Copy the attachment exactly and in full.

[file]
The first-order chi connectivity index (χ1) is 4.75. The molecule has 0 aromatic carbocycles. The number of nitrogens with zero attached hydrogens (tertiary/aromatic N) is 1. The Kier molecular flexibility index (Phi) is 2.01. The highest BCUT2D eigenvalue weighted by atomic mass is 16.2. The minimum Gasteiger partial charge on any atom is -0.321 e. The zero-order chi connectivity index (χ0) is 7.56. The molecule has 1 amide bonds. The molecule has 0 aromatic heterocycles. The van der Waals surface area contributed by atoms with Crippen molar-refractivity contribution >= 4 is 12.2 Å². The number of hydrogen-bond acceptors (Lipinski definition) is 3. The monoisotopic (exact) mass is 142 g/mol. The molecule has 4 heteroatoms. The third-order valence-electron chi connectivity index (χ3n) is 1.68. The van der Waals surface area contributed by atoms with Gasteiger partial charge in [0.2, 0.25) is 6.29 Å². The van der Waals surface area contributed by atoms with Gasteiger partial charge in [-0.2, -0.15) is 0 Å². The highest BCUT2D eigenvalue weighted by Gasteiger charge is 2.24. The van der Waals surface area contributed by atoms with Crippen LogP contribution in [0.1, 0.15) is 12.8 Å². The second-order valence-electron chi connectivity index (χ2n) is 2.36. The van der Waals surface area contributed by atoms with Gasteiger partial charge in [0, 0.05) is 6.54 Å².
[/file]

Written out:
The first-order chi connectivity index (χ1) is 4.75. The molecule has 0 aromatic carbocycles. The number of nitrogens with zero attached hydrogens (tertiary/aromatic N) is 1. The Kier molecular flexibility index (Phi) is 2.01. The highest BCUT2D eigenvalue weighted by atomic mass is 16.2. The minimum Gasteiger partial charge on any atom is -0.321 e. The zero-order chi connectivity index (χ0) is 7.56. The molecule has 1 amide bonds. The molecule has 0 aromatic heterocycles. The van der Waals surface area contributed by atoms with Crippen molar-refractivity contribution >= 4 is 12.2 Å². The number of hydrogen-bond acceptors (Lipinski definition) is 3. The monoisotopic (exact) mass is 142 g/mol. The molecule has 4 heteroatoms. The third-order valence-electron chi connectivity index (χ3n) is 1.68. The van der Waals surface area contributed by atoms with Gasteiger partial charge in [0.2, 0.25) is 6.29 Å². The van der Waals surface area contributed by atoms with Gasteiger partial charge in [-0.2, -0.15) is 0 Å². The highest BCUT2D eigenvalue weighted by Gasteiger charge is 2.24. The van der Waals surface area contributed by atoms with Crippen LogP contribution in [0.1, 0.15) is 12.8 Å². The second-order valence-electron chi connectivity index (χ2n) is 2.36. The van der Waals surface area contributed by atoms with Gasteiger partial charge in [0, 0.05) is 6.54 Å².